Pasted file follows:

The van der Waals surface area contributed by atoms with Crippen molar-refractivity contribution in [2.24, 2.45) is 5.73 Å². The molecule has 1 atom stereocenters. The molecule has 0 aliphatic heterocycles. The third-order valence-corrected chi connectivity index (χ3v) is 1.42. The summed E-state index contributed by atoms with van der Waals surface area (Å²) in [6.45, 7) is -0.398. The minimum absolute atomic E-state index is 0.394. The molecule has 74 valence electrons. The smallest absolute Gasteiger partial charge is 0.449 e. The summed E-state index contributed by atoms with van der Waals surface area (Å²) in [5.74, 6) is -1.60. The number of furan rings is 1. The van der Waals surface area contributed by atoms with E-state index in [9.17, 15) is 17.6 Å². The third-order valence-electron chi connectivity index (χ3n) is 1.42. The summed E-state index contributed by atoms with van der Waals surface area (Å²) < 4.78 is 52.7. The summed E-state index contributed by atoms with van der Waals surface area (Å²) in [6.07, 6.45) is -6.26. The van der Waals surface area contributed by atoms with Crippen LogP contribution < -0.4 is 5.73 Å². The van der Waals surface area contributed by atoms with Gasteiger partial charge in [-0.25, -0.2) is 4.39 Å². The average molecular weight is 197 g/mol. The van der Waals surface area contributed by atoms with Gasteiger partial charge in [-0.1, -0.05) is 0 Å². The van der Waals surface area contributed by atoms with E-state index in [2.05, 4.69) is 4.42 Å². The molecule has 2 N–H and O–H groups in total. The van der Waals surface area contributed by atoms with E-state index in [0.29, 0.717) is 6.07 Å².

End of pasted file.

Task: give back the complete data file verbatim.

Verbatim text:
The van der Waals surface area contributed by atoms with Crippen molar-refractivity contribution in [2.24, 2.45) is 5.73 Å². The molecule has 1 atom stereocenters. The molecule has 0 aliphatic heterocycles. The third-order valence-corrected chi connectivity index (χ3v) is 1.42. The summed E-state index contributed by atoms with van der Waals surface area (Å²) in [6.45, 7) is -0.398. The minimum absolute atomic E-state index is 0.394. The molecule has 74 valence electrons. The smallest absolute Gasteiger partial charge is 0.449 e. The summed E-state index contributed by atoms with van der Waals surface area (Å²) in [5.74, 6) is -1.60. The number of furan rings is 1. The van der Waals surface area contributed by atoms with E-state index in [9.17, 15) is 17.6 Å². The third-order valence-electron chi connectivity index (χ3n) is 1.42. The summed E-state index contributed by atoms with van der Waals surface area (Å²) < 4.78 is 52.7. The summed E-state index contributed by atoms with van der Waals surface area (Å²) in [6.07, 6.45) is -6.26. The van der Waals surface area contributed by atoms with Crippen LogP contribution < -0.4 is 5.73 Å². The van der Waals surface area contributed by atoms with Gasteiger partial charge in [-0.25, -0.2) is 4.39 Å². The average molecular weight is 197 g/mol. The van der Waals surface area contributed by atoms with Gasteiger partial charge in [-0.1, -0.05) is 0 Å². The van der Waals surface area contributed by atoms with E-state index in [2.05, 4.69) is 4.42 Å². The molecule has 2 N–H and O–H groups in total. The van der Waals surface area contributed by atoms with E-state index in [0.29, 0.717) is 6.07 Å².